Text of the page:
BATTLE OF ATTRITION -- At D.C. Schools Insider, Bill Turque wonders about the magnitude of the attrition problem among DCPS teachers: "DCPS says it doesn't have any readily available numbers. But estimates developed by Mary Levy, who just finished a stint as a budget consultant to the D.C. Council, indicate that the school system has a big problem retaining teachers--even bigger than other urban school systems that struggle with attrition. Using DCPS payroll records between 2001 to 2010, Levy found that an average of 76 percent of DCPS teachers leave after five years or less of service. Of the 971 teachers hired in fiscal year 2002, for example, Levy concludes that 724 were gone by 2007. About a quarter of all new hires last a year or less. 'To me, this is really alarming,' said Levy, who spent years analyzing school budgets for the Washington Lawyers' Committee for Civil Rights and Urban Affairs."

'51ST STATE' PLATES -- Shadow Rep. Mike Panetta has a modest proposal for changing the city's license plates: Ditch "Taxation Without Representation" for "The 51st State." He explains on his blog that the "Taxation" plates "are about 10 years old at at this point, and I think they've lost their effectiveness. More importantly, they are out of line with what we really deserve - full statehood. Then I saw a Delaware plate, with the motto, 'The First State,' based on the fact they were the first to ratify the U.S. Constitution. That got me thinking. ... why don't we have DC Statehood Plates??" Another change: scarlet background!


*** SMALL PLATES ***

Feds are investigating Robert Brannum's Hatch Act complaint against Michelle Rhee (D.C. Schools Insider)

Cleveland Park businesses try to turn it around, with $50,000 worth of help from the D.C. Council (WBJ)

Fenty to Mark Segraves: "Any time you switch somebody [it's a risk]. If you switched who the investigative reporter is at WTOP, you don't know if the next person will be able to really go in and uncover a lot of stuff from the government" (WTOP)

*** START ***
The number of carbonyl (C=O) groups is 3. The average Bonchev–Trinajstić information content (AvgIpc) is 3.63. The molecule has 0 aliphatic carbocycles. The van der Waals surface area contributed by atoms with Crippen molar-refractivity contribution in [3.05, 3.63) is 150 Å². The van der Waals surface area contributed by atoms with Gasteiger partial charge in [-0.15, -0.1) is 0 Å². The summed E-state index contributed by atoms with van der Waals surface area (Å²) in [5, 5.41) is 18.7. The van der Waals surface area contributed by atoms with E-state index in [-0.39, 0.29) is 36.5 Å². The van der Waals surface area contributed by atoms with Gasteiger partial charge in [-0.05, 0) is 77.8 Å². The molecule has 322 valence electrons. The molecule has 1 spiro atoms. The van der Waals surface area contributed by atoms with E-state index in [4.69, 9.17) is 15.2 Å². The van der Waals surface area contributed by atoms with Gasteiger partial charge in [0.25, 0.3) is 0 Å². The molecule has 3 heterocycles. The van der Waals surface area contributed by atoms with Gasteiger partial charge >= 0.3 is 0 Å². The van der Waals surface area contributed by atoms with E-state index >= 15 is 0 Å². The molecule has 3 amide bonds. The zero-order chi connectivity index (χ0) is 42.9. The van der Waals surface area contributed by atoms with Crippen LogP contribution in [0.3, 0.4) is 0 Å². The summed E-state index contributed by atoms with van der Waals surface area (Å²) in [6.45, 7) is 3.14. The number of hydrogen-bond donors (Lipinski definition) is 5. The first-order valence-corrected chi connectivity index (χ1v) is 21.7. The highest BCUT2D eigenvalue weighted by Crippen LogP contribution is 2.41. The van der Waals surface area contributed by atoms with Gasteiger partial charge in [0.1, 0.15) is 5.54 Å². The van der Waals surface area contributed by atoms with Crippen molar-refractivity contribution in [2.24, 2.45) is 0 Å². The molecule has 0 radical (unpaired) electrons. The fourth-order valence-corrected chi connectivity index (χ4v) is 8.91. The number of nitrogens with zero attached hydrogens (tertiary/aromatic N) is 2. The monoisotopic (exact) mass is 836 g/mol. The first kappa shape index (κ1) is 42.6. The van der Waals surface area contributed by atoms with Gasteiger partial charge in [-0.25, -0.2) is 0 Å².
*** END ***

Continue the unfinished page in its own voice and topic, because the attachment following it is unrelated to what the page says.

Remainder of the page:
Ex-offenders organize to "ban the box" (Washington Times)

What a medical marijuana prescription might look like (City Desk)

A hostel for Southwest? (DCmud)

New partnership means JBG's 14th and S development can move forward (WBJ)

MPD warns Navy Yard pedestrians after accidents (GGW)

Still a possibility Gay Games could come to D.C. in 2014 (Blade)

How do we liven D.C. cemeteries? (City Desk)

Local politicians love beads (TBD)

Eleanor Holmes Norton to be roasted (Planet Washington)

Signed 8-by-10 photo of Marion Barry: Yours for $.99, plus shipping (eBay)

Rock Creek flash flood sweeps minivan away! (Post)


*** ON THE MENU ***

All Hands on Deck weekend -- Gray rallies Saturday in Ward 8 -- Mark Segraves has Jim Graham on "News Plus," 10 a.m. Sunday on WDCW-TV

By Mike DeBonis  |  August 13, 2010; 9:48 AM ET
Categories:  Morning Mike , The District  
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Next: Vince Gray's ill-advised piety on negative ads

Comments

TBD.com needs to get a new fact checker- we just heard that sexual crimes have risen 50% this year and hate crimes have gone up- also the issue of how Lanier reports crimes and how the FBI does is different and it seems that crimes in the District come back higher after the FBI reports them. So it is not malarky at all but most likely fact.

Posted by: peterdc | August 13, 2010 12:40 PM | Report abuse

Please Mike tell TBD They are WRONG!!! @Gray's claims that certain types of crime have risen under Fenty earns a "Total Malarkey."

Per MPD Crime Website Roberies: 2006-3,604; 2007-3,985; 2008-4,154

Homicide: 2006-169; 2007-181; 2008- 186

Really TBD. Please do some research!

Posted by: lilscooby09 | August 13, 2010 4:50 PM | Report abuse